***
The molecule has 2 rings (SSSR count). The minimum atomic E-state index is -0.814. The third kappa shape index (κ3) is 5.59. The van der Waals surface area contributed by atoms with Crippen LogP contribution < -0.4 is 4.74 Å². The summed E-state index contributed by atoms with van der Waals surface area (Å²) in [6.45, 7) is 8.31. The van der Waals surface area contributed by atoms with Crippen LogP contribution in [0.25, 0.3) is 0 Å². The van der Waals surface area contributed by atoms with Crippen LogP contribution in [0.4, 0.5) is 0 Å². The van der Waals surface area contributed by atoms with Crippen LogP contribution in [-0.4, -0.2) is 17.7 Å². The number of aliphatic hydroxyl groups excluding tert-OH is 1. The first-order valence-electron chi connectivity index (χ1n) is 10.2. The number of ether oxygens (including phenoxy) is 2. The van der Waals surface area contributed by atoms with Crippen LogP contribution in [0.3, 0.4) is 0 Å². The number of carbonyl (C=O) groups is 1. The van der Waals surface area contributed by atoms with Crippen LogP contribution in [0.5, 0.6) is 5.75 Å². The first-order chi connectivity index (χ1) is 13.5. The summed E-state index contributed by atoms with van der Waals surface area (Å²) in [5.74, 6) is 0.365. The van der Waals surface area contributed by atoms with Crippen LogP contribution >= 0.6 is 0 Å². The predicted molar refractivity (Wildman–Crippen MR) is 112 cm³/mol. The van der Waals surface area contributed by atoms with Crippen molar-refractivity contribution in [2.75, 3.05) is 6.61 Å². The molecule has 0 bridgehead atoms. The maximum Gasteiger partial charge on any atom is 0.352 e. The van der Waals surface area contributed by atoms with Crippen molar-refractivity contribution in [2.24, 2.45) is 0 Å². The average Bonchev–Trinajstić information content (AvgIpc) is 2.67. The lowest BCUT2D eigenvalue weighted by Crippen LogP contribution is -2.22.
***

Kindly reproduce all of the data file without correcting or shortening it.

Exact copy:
The molecule has 2 rings (SSSR count). The minimum atomic E-state index is -0.814. The third kappa shape index (κ3) is 5.59. The van der Waals surface area contributed by atoms with Crippen LogP contribution < -0.4 is 4.74 Å². The summed E-state index contributed by atoms with van der Waals surface area (Å²) in [6.45, 7) is 8.31. The van der Waals surface area contributed by atoms with Crippen LogP contribution in [0.25, 0.3) is 0 Å². The van der Waals surface area contributed by atoms with Crippen LogP contribution in [0.4, 0.5) is 0 Å². The van der Waals surface area contributed by atoms with Crippen LogP contribution in [-0.4, -0.2) is 17.7 Å². The number of aliphatic hydroxyl groups excluding tert-OH is 1. The first-order valence-electron chi connectivity index (χ1n) is 10.2. The number of ether oxygens (including phenoxy) is 2. The van der Waals surface area contributed by atoms with Crippen LogP contribution in [0.3, 0.4) is 0 Å². The number of carbonyl (C=O) groups is 1. The van der Waals surface area contributed by atoms with Crippen LogP contribution in [0.5, 0.6) is 5.75 Å². The first-order chi connectivity index (χ1) is 13.5. The summed E-state index contributed by atoms with van der Waals surface area (Å²) in [5.74, 6) is 0.365. The van der Waals surface area contributed by atoms with Crippen LogP contribution >= 0.6 is 0 Å². The predicted molar refractivity (Wildman–Crippen MR) is 112 cm³/mol. The van der Waals surface area contributed by atoms with Crippen molar-refractivity contribution in [2.75, 3.05) is 6.61 Å². The molecule has 0 bridgehead atoms. The maximum Gasteiger partial charge on any atom is 0.352 e. The van der Waals surface area contributed by atoms with Crippen molar-refractivity contribution in [2.24, 2.45) is 0 Å². The average Bonchev–Trinajstić information content (AvgIpc) is 2.67. The lowest BCUT2D eigenvalue weighted by Crippen LogP contribution is -2.22.